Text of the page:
Welcome to the Physical Ecology Group at the University of Lincoln
Although organisms obey the same physical laws as inanimate objects the evolutionary implications of these laws are often neglected. Physical factors influence the fitness value of traits and play an important role in the course of evolution. These are the areas of investigation that interest us.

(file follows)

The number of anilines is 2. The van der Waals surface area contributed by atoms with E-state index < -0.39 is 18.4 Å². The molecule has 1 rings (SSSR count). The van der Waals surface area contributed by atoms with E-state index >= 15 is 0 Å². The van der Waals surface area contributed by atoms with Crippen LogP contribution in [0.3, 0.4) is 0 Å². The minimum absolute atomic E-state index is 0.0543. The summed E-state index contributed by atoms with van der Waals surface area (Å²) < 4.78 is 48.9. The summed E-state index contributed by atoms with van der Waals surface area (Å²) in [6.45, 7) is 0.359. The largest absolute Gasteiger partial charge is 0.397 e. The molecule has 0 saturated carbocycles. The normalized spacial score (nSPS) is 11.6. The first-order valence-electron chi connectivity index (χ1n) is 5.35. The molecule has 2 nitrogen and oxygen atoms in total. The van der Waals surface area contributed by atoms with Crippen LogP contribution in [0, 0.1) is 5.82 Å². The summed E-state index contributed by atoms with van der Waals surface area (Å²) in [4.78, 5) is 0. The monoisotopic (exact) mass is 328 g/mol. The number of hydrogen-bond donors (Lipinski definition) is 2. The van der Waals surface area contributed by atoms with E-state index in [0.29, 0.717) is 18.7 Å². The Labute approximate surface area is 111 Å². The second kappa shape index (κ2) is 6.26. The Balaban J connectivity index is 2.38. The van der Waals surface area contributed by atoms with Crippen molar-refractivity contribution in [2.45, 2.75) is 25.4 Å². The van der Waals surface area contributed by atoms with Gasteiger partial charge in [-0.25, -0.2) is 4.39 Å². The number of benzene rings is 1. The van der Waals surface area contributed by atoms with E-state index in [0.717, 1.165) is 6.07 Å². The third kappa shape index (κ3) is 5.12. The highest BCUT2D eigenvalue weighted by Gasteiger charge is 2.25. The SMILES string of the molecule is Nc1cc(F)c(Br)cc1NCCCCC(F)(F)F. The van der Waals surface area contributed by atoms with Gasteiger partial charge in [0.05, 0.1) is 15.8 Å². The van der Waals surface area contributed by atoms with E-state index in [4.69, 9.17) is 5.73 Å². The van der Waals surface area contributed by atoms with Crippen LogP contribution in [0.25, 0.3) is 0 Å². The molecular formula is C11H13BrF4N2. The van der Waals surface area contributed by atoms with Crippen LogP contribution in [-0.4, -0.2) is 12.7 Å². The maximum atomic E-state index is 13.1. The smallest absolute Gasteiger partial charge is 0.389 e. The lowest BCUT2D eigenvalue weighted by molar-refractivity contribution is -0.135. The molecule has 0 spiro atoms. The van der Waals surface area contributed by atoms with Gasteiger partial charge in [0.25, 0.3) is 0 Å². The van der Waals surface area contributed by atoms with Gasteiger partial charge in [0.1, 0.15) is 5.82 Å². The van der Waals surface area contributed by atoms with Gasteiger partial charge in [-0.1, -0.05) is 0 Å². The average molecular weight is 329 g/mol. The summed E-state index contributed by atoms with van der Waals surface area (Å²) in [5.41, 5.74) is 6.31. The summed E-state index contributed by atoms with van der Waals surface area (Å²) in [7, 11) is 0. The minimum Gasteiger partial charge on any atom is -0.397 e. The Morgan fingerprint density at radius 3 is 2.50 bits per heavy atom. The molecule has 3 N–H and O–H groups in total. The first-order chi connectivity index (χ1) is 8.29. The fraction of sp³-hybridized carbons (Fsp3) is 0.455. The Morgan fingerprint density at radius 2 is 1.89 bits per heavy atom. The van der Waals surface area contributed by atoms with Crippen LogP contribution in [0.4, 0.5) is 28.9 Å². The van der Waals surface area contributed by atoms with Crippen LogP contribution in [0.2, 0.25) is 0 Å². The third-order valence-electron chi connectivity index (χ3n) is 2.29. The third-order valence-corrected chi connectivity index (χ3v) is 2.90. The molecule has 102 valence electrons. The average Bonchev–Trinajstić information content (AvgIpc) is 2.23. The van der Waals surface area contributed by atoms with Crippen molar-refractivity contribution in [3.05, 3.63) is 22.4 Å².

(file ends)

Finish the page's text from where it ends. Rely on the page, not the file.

Computational fluid dynamics (CFD) has been a valuable tool in engineering for decades, but its use is spreading to other fields as well. The image to the left shows a reconstruction of Parvancorina, a shield-shaped marine creature that lived some 550 million years ago. Fossil evidence alone cannot tell paleontologists whether this extinct creature could move through the water, and there are no living relatives that resemble the creature that scientists could study as an analogue. Instead, researchers turned to CFD to simulate flow over and around Parvancorina. They found that Parvancorina’s shape caused fast flow over the outer portions of its body and the slowest flow near its mouth. The results suggest that, not only was the creature mobile in the water, but that it was able to adjust its orientation to drive flow to different areas of its body. Paleontologists have only been using CFD for a decade or so, but already it’s giving us valuable insight into the creatures that roamed our planet hundreds of millions of years ago. (Image credit: M. De Stefano/Muse, I. Rahman; via Physics Today)